heard. Verses 1-3 read, “And I looked, and, lo, a Lamb stood on the mount Sion,
and with him an hundred forty and four thousand, having his Father's name
written in their foreheads. And I heard a voice from heaven, as the voice of
many waters, and as the voice of a great thunder: and I heard the voice of
harpers harping with their harps: And they sung as it were a new song before the
throne, and before the four beasts, and the elders: and no man could learn that
song but the hundred and forty and four thousand, which were redeemed from the
What did John hear? At first, John heard a voice from heaven which he says
sounded like “the voice of many waters” and “the voice of a great thunder,” and
then he heard “the voice of harpers harping with their harps” and they sang a
new song. The “voice of the harpers” evidently means the sound produced by them
on their instruments as the following Scripture shows. Does this scene, however,
lead us to believe that God wants us to use harps when we assemble to worship?
Certainly not! This is not an example of Christian worship, it is a vision of
Another scene in Revelation 18:1-17 depicts the fall of the city of Babylon.
Please read this passage carefully and thoughtfully. Down in verses 21 through
24 it says, “And a mighty angel took up a stone like a great millstone, and cast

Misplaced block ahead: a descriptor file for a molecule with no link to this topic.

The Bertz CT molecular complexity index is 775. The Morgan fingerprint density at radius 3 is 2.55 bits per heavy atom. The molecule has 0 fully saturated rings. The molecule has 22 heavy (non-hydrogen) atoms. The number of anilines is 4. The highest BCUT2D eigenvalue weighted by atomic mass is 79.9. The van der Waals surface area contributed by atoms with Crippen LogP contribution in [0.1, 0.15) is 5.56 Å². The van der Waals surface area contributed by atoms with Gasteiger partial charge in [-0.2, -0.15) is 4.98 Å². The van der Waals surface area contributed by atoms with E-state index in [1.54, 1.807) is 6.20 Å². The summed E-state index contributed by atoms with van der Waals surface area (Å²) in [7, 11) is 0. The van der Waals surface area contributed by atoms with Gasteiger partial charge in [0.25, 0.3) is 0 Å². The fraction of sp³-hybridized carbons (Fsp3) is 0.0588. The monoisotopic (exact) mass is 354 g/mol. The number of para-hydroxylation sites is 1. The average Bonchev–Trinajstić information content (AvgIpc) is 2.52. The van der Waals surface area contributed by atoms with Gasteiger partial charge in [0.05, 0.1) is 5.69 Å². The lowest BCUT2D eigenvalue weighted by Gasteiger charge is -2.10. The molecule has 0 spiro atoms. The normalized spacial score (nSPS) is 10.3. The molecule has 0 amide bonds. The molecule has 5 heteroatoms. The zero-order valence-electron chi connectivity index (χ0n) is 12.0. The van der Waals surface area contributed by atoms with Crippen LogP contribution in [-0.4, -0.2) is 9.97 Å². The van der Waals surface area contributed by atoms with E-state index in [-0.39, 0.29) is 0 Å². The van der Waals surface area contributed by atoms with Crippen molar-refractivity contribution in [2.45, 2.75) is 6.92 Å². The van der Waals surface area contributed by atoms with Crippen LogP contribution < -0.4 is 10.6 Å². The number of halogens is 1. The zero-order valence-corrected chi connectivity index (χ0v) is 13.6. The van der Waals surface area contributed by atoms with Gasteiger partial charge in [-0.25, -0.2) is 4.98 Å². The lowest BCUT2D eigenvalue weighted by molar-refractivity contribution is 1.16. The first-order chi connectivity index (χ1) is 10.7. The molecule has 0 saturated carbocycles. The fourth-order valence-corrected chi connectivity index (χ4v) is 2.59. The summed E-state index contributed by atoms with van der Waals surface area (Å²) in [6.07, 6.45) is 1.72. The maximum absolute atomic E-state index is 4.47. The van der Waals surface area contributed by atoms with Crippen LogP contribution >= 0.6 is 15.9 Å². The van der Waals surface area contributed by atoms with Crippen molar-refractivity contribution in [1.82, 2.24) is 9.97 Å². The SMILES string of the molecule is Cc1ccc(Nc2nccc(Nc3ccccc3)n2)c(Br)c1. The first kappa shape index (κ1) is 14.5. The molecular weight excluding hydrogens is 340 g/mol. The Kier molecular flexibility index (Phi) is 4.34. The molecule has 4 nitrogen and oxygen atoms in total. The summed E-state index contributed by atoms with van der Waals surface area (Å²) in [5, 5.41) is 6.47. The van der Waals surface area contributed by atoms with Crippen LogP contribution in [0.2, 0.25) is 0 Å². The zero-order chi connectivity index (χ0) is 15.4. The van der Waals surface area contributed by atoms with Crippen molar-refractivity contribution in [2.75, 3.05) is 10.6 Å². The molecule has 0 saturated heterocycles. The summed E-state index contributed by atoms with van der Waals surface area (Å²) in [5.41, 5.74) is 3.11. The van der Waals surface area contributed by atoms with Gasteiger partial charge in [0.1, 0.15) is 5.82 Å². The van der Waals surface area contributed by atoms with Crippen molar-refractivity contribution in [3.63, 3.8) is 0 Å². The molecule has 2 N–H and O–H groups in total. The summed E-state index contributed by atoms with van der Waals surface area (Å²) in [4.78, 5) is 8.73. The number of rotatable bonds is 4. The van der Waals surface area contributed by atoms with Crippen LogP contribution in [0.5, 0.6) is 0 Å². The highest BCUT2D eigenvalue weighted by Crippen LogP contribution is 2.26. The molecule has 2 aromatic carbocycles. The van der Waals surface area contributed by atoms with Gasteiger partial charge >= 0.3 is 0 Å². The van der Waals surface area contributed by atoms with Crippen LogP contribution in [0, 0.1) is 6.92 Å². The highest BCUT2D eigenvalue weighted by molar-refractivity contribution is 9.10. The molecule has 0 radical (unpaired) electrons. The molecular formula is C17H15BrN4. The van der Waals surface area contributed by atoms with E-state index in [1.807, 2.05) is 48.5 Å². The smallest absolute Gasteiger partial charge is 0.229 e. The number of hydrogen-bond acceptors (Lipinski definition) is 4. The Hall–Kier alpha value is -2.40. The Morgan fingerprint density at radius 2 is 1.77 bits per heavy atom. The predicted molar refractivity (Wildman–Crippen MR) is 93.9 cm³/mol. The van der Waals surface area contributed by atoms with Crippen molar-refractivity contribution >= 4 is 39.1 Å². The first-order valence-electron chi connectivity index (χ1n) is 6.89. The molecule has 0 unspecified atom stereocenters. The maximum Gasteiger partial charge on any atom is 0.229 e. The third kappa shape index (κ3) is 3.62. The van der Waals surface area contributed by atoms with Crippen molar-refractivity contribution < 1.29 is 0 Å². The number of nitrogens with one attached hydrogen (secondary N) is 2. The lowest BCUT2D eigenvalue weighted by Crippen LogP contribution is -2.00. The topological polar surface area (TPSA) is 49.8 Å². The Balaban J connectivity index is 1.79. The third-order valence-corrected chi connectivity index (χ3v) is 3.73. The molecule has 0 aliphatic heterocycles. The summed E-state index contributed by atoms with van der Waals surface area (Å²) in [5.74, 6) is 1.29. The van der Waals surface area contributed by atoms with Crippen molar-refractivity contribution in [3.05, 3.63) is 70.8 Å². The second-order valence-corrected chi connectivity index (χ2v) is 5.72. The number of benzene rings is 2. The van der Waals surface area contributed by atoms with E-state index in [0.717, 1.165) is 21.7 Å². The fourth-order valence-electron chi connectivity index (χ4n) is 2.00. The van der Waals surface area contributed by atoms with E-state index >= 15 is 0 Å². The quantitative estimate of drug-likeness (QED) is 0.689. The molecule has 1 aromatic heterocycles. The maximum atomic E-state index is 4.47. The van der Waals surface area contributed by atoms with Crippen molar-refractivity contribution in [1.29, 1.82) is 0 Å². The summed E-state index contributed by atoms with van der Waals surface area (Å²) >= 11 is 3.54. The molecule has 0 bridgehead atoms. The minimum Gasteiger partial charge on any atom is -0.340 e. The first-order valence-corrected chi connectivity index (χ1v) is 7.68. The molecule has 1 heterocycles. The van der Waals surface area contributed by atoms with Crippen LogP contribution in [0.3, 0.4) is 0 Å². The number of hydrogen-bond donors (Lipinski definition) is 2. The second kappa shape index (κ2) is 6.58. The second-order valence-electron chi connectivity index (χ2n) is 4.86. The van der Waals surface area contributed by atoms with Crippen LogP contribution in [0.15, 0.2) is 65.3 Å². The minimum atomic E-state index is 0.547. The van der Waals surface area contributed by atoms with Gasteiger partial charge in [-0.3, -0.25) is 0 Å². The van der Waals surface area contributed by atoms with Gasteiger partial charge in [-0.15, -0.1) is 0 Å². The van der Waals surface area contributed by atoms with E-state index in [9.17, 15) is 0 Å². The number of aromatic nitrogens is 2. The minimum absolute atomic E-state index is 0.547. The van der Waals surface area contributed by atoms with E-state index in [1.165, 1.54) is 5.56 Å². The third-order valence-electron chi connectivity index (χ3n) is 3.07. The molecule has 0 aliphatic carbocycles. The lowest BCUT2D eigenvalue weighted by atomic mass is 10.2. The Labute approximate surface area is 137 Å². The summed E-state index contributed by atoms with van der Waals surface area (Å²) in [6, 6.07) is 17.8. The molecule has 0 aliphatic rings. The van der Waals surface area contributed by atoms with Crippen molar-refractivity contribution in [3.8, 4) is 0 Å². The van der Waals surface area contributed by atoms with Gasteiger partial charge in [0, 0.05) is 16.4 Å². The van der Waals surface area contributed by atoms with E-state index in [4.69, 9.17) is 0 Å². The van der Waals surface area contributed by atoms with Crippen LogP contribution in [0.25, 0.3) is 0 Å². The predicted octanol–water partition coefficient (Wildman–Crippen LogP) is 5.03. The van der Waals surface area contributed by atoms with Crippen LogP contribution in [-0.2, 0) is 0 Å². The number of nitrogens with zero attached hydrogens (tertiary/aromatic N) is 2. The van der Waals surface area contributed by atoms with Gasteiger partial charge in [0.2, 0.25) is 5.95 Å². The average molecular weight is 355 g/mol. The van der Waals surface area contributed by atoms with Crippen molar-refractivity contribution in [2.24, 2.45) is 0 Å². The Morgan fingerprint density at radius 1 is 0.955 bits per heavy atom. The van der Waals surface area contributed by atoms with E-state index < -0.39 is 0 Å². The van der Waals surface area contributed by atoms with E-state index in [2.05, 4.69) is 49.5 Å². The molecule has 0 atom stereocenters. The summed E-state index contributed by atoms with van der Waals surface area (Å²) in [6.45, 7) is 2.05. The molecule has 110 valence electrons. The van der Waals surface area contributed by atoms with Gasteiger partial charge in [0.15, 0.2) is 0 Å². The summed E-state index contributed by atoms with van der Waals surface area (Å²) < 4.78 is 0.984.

it into the sea, saying, Thus with violence shall that great city Babylon be
thrown down, and shall be found no more at all. And the voice of harpers, and
musicians, and of pipers, and trumpeters, shall be heard no more at all in thee;
and no craftsman, of whatsoever craft he be, shall be found any more in thee;
and the sound of a millstone shall be heard no more at all in thee....
“And the light of a candle shall shine no more at all in thee; and the voice of
the bridegroom and of the bride shall be heard no more at all in thee: for thy
merchants were the great men of the earth; for by thy sorceries were all nations
deceived. And in her was found the blood of prophets, and of saints, and of all
that were slain upon the earth.”
Even when you read carefully the scene here presented, there are certain things
not easily understood. Of course, the book of Revelation is full of symbols and
figures and there are nearly as many opinions on the various objects and events
as there are commentators on the book. However, it is not our purpose here to
try to give an opinion on the meaning of all the various symbols except to
simply say, we see Babylon symbolizing the hold that Satan maintains over men
through materialism promoting the lust of the human flesh, the lust of eyes and
the pride of life. Does this passage condemn the use of instruments of music
like the harp, the pipe and the trumpet in our worship today? No; this passage
has nothing to do with how we conduct our worship.
Please observe, that in the latter part of the passage, at the fall of the great
city of Babylon she is told that “the voice of harpers, and musicians, and of
pipers, and trumpeters, shall be heard no more at all in thee.” These are
understood to mean that ordinary activities and gentle pleasures would cease to
be there. Listed along with these instruments of music were other normal
occupations and activities. It says, no craftsman, no sound of the millstone, no
light of a candle, no voice of a bridegroom or bride will be heard there any
more. The instruments played in that scene were no more wicked then the tools of